A two dimensional level 150 is affixed to the top plate 148 along with a rotational advance system 152 and the camera frame 120. The rotational advance or indexing system 152 cooperates with the dimples 147a, 147b to provide step-wise rotation of the top plate 148 about the center axis 110 at, for example, 20° or 30° increments depending upon whether the system 152 is set to engage the upper or lower disk 146a, 146b.
The camera frame 120 comprises three mutually perpendicular arms: a base arm 122, a cantilevered arm 128 and a mounting arm 134. Each of these arms is preferably constructed from extruded aluminum. They can be standard structural members that have slots S formed in each lateral side. These slots allow connection to the arm by placing capture plates within these slots. With quick reference to FIG. 7 in which an exemplary end view of an arm, specifically the mounting arm 134, is shown, each slot S has two rails 192 for retaining the capture plate within the slot.
Returning to FIG. 2, the base arm 122 is fixed to the top plate 148 along one of its radii and perpendicular to the center axis 110. Connected to the base arm 122 is a pointer 124 for indicating a rotational position relative to the scale markings 144 of the base plate 142. The base arm 122 itself also has a scale 126 showing arbitrary distances away from the center of rotation 110 along the axis of the arm 122.
The cantilevered arm 128 extends perpendicularly away from the base arm 122 while also being adjustable along the length of the base arm. As best shown in conjunction with both FIGS. 2 and 3, the cantilever arm 128 includes two base-cantilever angle braces 130a, 130b. Two thumb screws 132 extend through the angle braces 130a, 130b and engage threads in a capture plate 134 held in a rail 136 of slot S in the base arm 122. In operation, the thumb screws 132 are loosened so that the cantilever arm 128 may slide forward or back. This allows the nodal point 22 to be located over the axis of rotation 110 in the direction of the axis of the base arm 122. Once this is accomplished, the thumb screws 132 are tightened to arrest any movement between the stationary and cantilever arms 122, 128.
The mounting arm 134 extends perpendicularly away from the cantilevered arm 128, vertically in typical operation. A mounting plate 165 connects the camera 20 to the mounting arm 134. A captured bolt 169 holds the camera 20 on the plate 165.
The mounting arm 134 is adjustable in its point of connection as the cantilever arm 128. Two side plates 136 provide a slidable attachment between the cantilever arm 122 and the mounting arm 134. The side plates 136 are held to the cantilever arm 128 by thumb screws 138, which extend through the plates and engage capture plates 160 retained by rail 162 in the cantilever arm 128. The mounting arm 134 includes an angle brace 164. Another thumb screw 166 extends through the angle brace 164 to engage a capture plate 168 held in rail 170 in the top surface of the cantilever arm 128.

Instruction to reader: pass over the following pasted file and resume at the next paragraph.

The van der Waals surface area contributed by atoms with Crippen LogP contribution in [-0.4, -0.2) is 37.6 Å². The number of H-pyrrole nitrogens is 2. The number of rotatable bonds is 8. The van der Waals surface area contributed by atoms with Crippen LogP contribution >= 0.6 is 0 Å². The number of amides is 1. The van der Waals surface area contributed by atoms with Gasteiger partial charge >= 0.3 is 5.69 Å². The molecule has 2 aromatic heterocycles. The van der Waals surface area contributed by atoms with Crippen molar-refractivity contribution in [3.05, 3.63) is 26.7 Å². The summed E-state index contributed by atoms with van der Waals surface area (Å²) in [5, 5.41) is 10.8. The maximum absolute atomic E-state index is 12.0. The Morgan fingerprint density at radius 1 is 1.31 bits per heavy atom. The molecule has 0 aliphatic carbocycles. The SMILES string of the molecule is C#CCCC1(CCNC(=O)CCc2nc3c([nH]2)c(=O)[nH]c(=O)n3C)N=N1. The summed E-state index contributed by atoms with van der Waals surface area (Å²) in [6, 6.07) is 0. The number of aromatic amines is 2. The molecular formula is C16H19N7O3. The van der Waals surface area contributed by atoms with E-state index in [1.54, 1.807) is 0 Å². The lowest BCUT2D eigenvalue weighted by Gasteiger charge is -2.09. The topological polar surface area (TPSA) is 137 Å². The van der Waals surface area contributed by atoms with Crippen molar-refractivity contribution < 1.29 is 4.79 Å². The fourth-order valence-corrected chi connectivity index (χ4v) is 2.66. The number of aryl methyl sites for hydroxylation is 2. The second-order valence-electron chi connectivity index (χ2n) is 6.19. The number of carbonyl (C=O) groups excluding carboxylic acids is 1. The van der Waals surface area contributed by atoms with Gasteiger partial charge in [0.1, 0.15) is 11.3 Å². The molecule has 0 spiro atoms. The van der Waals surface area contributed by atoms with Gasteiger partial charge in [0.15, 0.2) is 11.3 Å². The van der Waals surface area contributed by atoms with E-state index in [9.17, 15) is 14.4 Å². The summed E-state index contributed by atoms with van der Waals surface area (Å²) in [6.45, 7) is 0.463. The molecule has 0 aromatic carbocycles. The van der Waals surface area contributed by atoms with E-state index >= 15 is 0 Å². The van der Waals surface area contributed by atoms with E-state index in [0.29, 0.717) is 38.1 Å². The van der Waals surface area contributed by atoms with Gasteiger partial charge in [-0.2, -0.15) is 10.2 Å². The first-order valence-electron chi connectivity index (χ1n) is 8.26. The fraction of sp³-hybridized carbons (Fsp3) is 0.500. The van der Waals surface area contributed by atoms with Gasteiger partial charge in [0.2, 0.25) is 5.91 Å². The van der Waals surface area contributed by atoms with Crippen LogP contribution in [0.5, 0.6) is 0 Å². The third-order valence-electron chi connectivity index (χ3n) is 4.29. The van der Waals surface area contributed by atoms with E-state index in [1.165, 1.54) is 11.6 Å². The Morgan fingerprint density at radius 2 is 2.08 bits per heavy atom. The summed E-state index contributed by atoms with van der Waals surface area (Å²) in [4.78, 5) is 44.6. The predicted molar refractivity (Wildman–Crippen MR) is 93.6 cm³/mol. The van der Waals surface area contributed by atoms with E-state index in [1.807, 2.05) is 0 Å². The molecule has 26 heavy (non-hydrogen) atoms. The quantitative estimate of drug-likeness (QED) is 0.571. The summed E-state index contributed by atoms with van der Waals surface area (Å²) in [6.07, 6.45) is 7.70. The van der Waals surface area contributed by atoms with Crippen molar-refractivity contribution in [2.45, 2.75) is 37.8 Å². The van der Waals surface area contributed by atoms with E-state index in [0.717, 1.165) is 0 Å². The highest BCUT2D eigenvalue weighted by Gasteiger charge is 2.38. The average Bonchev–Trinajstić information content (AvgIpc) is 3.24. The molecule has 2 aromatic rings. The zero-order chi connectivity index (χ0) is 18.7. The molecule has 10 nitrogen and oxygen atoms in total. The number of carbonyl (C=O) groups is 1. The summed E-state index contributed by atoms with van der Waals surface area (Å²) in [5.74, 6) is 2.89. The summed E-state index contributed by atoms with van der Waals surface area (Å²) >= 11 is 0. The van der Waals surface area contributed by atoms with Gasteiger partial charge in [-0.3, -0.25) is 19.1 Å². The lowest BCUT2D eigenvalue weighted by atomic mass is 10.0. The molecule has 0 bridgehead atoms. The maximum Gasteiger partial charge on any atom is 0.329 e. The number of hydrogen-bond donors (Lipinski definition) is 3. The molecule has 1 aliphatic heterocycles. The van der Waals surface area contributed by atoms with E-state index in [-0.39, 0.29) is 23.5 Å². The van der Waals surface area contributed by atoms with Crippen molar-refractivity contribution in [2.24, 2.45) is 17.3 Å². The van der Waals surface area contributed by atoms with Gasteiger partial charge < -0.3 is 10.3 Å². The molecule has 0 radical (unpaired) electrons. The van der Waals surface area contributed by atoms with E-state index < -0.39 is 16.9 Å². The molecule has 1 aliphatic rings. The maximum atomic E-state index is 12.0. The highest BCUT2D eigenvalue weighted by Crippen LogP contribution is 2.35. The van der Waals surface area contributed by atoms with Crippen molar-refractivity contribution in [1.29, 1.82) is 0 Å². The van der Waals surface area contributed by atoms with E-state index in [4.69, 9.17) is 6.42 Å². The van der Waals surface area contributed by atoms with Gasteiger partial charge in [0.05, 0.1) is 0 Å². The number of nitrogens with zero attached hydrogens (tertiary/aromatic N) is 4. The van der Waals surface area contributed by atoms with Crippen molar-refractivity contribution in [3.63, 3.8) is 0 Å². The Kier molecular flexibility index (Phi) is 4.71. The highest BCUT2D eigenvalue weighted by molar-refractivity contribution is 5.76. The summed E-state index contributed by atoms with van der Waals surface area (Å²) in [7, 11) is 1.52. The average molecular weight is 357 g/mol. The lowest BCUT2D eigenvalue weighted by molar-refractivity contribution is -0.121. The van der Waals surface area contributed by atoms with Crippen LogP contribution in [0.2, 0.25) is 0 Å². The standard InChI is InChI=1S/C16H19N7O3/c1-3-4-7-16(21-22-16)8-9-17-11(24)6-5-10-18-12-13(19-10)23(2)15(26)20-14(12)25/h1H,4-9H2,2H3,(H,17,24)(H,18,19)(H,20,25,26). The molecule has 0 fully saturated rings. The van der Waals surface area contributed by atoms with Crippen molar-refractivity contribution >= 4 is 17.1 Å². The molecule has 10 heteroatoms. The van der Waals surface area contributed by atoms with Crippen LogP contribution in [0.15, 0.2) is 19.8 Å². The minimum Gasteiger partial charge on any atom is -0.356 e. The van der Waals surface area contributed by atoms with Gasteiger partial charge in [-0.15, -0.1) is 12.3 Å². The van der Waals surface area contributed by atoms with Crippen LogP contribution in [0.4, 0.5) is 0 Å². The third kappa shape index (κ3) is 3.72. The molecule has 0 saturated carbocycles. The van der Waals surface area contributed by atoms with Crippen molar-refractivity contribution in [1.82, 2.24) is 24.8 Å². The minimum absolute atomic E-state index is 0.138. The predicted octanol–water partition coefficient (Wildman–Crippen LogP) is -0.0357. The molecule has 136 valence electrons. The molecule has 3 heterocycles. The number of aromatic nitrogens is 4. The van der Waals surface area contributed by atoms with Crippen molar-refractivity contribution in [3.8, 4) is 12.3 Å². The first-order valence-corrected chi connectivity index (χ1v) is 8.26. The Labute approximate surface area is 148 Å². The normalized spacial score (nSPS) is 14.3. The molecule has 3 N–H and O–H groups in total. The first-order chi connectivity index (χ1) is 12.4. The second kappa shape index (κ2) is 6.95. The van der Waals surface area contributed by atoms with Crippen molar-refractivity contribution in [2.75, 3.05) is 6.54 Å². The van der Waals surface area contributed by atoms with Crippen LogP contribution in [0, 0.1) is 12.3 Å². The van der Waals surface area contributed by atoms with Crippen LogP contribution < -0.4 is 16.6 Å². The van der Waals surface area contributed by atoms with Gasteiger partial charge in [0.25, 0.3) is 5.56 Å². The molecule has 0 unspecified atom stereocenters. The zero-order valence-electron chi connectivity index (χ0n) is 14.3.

The location of the camera nodal point 22 is moved relative to the axis of the cantilever arm 128 by adjusting the point of connection of the mounting arm 134 on the cantilever arm 128. This is accomplished by loosening thumb screws 166 and 138. The mounting arm 134 will then slide and the camera moved to properly locate the nodal point or optical center 22. As a result, by moving the points of connection of the cantilevered arm 128 and the mounting arm 134, the location of the camera's optical center can be moved in two dimensions along a plane that is parallel to the base 140, allowing the optical center 22 to be located on the axis of rotation. Further, since the cantilever arm 128 is perpendicular to the base arm 122 and the mounting arm is perpendicular to the cantilever arm, the adjustment in two dimensions is made for each direction independently of the other.
The use of the arms 122, 128, 134 provides advantages in the degree to which different cameras and lens can be accommodated. Each arm allows adjustment in the points of attachment of the other arms or camera along their lengths. Further, in extreme situations longer arms can easily be provided to further increase the range of possible adjustments.
The rotational advance or indexing system 152 is a ratcheting mechanism that allows the camera 20 to be rotated by predetermined discrete angles around the axis of rotation 110. It comprises a lever arm 155 that is attached to the top plate 148 via a pin 156, but free to pivot. A tension spring 157, having one end connected to the base arm 122 via a thumb screw 158 and capture plate 159, further connects to the lever arm 155 to resiliently bias it in the direction of arrow A. An axle 180 extends perpendicularly down from the proximal end of the lever arm 155. A lower end of this axle 180 carries a wheel 182.
The wheel 182 rides over a selected one of the outer surfaces of the DELRIN™ disks 146a or 146b and becomes seated in the dimples 147a or 147b along the outer surfaces of these disks. When seated in the dimples 147a or 147b, there is resistance to the rotation of the frame 120. Since these dimples are placed at 30° increments in the context of the bottom disk 146b, the rotation of the frame 120 and thus the camera 20 can be advanced by 30° increments by sensing the resistance as the wheel 182 falls into successive dimples along the outer surface of the bottom disk.